A 5 wire cable (red, yellow, green, black, white) will give you limb leads plus a chest lead (using the white wire - usually placed in the V1 position). This is a versatile monitoring cable, if you have one and lend it out - you may not get it back.
A 10 wire cable is for recording a 12 lead ecg.
Do you have the patient on a monitor, or are you recording a 12 lead ecg? Your needs will differ.
If monitoring for changes in rhythm, you are interested in what the ventricles and atria are doing. As long as you can see clearly big and small waves of activity from these two areas, you can work out the rhythm. Choose the lead that gives the best picture of what you are interested in; the size/shape of the p wave and/or the qrs. it's often lead II, lead I or a chest lead, but your choice may be limited by injuries, dressings or the patients position. But where should the electrodes be placed, wrist, forearm, upper arm, shoulder, lower or upper leg or even on the torso in a square box arrangement - it does not matter, getting a good signal is more important than precise electrode positioning when monitoring rhythm. It's common to place the red wire on the right shoulder, yellow on the left shoulder and green (or black) at the apex of the heart, it may not look much like a triangle but it will produce a fairly good lead I and II when you turn the lead selector switch. Then we come to the old argument about "bony" or "muscular" area beneath the electrode. Well it's six of one to half a dozen of the other; bone is not such a good conductor but is less likely to produce muscular interference near to the electrode, muscle is a better conductor but more likely to introduce interference. Remember that if you turn up the gain (increase the size of the trace) on the monitor, you also increase the size of any interference.
Common sense would tell you that the further you are from the heart the smaller the waves of activity will be, but there will be no difference in time intervals; p-r interval etc. So get in close, but not so close that you might interfere with attempts at defibrillation or cardioversion. And a patient monitored in bed with electrodes on their wrists and ankles would not be as happy as one with electrodes on their torso.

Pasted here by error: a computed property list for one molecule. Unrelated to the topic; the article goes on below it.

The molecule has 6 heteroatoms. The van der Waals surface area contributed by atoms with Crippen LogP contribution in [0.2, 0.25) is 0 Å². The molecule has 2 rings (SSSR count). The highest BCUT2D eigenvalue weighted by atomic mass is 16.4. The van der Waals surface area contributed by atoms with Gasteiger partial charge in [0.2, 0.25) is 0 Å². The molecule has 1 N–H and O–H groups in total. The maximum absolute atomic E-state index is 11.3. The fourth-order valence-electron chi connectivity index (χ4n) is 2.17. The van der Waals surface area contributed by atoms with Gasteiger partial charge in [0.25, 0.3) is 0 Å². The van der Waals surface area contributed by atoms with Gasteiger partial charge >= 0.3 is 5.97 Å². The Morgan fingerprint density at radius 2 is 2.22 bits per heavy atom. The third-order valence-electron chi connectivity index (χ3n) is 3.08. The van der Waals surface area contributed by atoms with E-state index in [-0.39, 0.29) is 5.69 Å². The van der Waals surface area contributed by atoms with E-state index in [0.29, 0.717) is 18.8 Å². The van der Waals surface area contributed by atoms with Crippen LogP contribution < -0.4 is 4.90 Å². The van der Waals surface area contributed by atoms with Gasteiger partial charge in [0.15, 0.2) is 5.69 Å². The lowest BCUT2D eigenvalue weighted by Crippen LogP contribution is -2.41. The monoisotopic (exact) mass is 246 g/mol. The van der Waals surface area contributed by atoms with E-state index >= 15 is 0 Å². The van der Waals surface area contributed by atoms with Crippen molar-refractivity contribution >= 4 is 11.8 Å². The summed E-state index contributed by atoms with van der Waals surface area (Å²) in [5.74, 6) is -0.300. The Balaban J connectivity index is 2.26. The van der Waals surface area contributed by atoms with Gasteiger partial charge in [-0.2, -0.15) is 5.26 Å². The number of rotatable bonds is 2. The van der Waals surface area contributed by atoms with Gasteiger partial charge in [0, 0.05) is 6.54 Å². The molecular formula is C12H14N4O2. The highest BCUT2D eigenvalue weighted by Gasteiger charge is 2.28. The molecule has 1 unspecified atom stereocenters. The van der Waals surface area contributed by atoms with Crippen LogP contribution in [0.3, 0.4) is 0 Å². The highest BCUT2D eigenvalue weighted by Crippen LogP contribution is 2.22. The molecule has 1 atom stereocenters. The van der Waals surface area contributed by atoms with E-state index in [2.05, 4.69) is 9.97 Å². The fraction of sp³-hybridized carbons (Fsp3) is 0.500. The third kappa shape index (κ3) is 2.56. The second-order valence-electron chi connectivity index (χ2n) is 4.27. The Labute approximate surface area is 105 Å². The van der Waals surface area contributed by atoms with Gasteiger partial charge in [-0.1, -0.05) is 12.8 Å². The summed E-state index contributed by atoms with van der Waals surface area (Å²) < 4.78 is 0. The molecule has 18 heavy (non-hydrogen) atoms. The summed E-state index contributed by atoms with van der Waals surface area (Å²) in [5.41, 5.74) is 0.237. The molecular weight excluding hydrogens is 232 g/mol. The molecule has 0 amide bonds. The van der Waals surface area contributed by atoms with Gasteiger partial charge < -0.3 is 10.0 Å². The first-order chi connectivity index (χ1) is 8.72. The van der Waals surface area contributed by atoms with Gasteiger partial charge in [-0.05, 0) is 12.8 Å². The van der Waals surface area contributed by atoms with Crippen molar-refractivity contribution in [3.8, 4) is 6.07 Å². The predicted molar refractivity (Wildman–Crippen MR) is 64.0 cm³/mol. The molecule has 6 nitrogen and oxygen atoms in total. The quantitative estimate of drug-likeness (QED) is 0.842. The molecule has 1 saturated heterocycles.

If monitoring for ischaemic changes, you will be interested in a particular area of the heart. Usually a chest lead is used (you can get closer to the area involved), try to get the correct position (more on this later), but more importantly be consistent with the position if the electrodes are changed.
I mentioned using different leads to obtain different views, in other words turning the lead selector switch on the monitor to a different lead position. Most monitors give you leads I, II and III. BUT some simple monitors have no lead selector switch, they're usually fixed to give you lead I (but check the operators manual). These machines often have a cable with 3 wires; red, yellow and black. I mentioned above that for simple monitoring the red is on the right shoulder, yellow on the left shoulder and black at the apex. Now if the machine is giving you a lead I trace, it's using red and yellow with yellow doing the "looking" or detecting, the black is acting as an earth connection. If you put the yellow down at the apex, and move the black up to the left shoulder, you've changed the angle across the chest, in fact you've fooled the machine into giving you a lead II trace. The position of the black wire is not that important in this situation, that's why in the operating theatre you will often see the black wire attached to an electrode on the patients forehead or arm, to keep it out of the way.
Instead of turning a switch to obtain different leads, we are changing the position of the electrodes. But don't do this if your monitor has a lead selector switch or you will screw up the views that leads I II and III give you.
I once had a prolonged argument with a senior cardiographer who insisted that the black wire never records anything and is only an earth connection. This is true with 12 lead ecg's, but is not always so with monitoring.
If your monitor has 3 wires; red, yellow, black, and has a lead selector switch, and the shape of the complex changes when you turn the switch to different positions.
You are using red and yellow for lead I, red and black for lead II, yellow and black for lead III.
We saw above that moving electrodes to different positions can "fool" the monitor into providing a different lead or view.
A popular monitoring lead is MCL1 (stands for modified central lead one), this fools the monitor into giving you a simulated lead V1, here's how. With a 3 wire cable; put the red wire on the left shoulder just below the clavicle, black (or green) on the right shoulder, yellow in 4th intercostal space on the right sternal border (the V1 position), if there's a lead selector switch set it to lead I. Alternatively, if you put the black (or green) in the V6 electrode position, turning the lead selector switch to lead II would give you a simulated lead V6.